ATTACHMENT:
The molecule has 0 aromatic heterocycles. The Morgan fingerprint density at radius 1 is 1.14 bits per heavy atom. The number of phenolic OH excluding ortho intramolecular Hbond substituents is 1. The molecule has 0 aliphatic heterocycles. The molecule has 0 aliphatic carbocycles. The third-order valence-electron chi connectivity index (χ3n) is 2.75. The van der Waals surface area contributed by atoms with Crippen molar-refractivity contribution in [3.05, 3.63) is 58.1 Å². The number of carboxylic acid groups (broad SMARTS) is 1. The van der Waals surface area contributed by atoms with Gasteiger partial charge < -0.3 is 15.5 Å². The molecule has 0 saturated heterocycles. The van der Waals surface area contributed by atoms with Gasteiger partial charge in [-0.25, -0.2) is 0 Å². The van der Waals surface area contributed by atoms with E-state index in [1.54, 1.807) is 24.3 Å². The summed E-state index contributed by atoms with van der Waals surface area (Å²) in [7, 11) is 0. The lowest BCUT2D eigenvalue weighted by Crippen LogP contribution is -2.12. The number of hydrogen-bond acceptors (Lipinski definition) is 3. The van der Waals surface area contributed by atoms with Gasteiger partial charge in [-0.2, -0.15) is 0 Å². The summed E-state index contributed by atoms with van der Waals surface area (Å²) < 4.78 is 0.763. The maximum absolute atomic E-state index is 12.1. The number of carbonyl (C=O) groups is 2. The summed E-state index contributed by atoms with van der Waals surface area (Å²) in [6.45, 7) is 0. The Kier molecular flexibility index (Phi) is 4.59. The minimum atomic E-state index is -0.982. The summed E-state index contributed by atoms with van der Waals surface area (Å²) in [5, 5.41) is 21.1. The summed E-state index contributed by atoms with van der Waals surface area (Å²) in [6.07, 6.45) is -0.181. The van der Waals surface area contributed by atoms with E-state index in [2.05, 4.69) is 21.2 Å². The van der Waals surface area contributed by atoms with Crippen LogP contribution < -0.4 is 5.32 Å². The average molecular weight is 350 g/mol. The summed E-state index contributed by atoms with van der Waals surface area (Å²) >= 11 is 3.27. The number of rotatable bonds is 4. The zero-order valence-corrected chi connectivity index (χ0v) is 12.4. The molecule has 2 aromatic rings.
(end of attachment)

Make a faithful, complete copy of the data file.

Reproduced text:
The molecule has 0 aromatic heterocycles. The Morgan fingerprint density at radius 1 is 1.14 bits per heavy atom. The number of phenolic OH excluding ortho intramolecular Hbond substituents is 1. The molecule has 0 aliphatic heterocycles. The molecule has 0 aliphatic carbocycles. The third-order valence-electron chi connectivity index (χ3n) is 2.75. The van der Waals surface area contributed by atoms with Crippen molar-refractivity contribution in [3.05, 3.63) is 58.1 Å². The number of carboxylic acid groups (broad SMARTS) is 1. The van der Waals surface area contributed by atoms with Gasteiger partial charge < -0.3 is 15.5 Å². The molecule has 0 saturated heterocycles. The van der Waals surface area contributed by atoms with Gasteiger partial charge in [-0.25, -0.2) is 0 Å². The van der Waals surface area contributed by atoms with E-state index in [1.54, 1.807) is 24.3 Å². The summed E-state index contributed by atoms with van der Waals surface area (Å²) in [7, 11) is 0. The lowest BCUT2D eigenvalue weighted by Crippen LogP contribution is -2.12. The number of hydrogen-bond acceptors (Lipinski definition) is 3. The van der Waals surface area contributed by atoms with Gasteiger partial charge in [-0.2, -0.15) is 0 Å². The summed E-state index contributed by atoms with van der Waals surface area (Å²) < 4.78 is 0.763. The maximum absolute atomic E-state index is 12.1. The number of carbonyl (C=O) groups is 2. The summed E-state index contributed by atoms with van der Waals surface area (Å²) in [6.45, 7) is 0. The Kier molecular flexibility index (Phi) is 4.59. The minimum atomic E-state index is -0.982. The summed E-state index contributed by atoms with van der Waals surface area (Å²) in [5, 5.41) is 21.1. The summed E-state index contributed by atoms with van der Waals surface area (Å²) in [6.07, 6.45) is -0.181. The van der Waals surface area contributed by atoms with E-state index in [2.05, 4.69) is 21.2 Å². The van der Waals surface area contributed by atoms with Crippen LogP contribution < -0.4 is 5.32 Å². The average molecular weight is 350 g/mol. The summed E-state index contributed by atoms with van der Waals surface area (Å²) >= 11 is 3.27. The number of rotatable bonds is 4. The zero-order valence-corrected chi connectivity index (χ0v) is 12.4. The molecule has 2 aromatic rings.